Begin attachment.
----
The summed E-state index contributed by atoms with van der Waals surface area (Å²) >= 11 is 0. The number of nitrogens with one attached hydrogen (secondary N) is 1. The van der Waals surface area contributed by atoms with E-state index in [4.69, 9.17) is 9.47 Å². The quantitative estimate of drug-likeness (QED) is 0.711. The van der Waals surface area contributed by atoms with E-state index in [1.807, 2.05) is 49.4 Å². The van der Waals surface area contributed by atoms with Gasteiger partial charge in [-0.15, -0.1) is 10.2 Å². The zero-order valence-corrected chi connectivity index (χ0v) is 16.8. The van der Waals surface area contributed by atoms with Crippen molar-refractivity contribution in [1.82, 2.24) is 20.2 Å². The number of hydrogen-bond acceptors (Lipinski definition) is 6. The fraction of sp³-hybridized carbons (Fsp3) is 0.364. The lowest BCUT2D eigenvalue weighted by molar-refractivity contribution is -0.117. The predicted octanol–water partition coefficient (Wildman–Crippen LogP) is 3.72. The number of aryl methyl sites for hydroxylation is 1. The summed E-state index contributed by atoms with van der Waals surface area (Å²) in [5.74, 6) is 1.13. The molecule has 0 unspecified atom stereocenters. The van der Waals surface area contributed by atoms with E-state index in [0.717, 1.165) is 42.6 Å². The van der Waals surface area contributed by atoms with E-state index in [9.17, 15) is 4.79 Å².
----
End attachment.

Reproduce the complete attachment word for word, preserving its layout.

The summed E-state index contributed by atoms with van der Waals surface area (Å²) >= 11 is 0. The number of nitrogens with one attached hydrogen (secondary N) is 1. The van der Waals surface area contributed by atoms with E-state index in [4.69, 9.17) is 9.47 Å². The quantitative estimate of drug-likeness (QED) is 0.711. The van der Waals surface area contributed by atoms with E-state index in [1.807, 2.05) is 49.4 Å². The van der Waals surface area contributed by atoms with Gasteiger partial charge in [-0.15, -0.1) is 10.2 Å². The zero-order valence-corrected chi connectivity index (χ0v) is 16.8. The van der Waals surface area contributed by atoms with Crippen molar-refractivity contribution in [1.82, 2.24) is 20.2 Å². The number of hydrogen-bond acceptors (Lipinski definition) is 6. The fraction of sp³-hybridized carbons (Fsp3) is 0.364. The lowest BCUT2D eigenvalue weighted by molar-refractivity contribution is -0.117. The predicted octanol–water partition coefficient (Wildman–Crippen LogP) is 3.72. The number of aryl methyl sites for hydroxylation is 1. The summed E-state index contributed by atoms with van der Waals surface area (Å²) in [5.74, 6) is 1.13. The molecule has 0 unspecified atom stereocenters. The van der Waals surface area contributed by atoms with E-state index in [0.717, 1.165) is 42.6 Å². The van der Waals surface area contributed by atoms with E-state index in [9.17, 15) is 4.79 Å².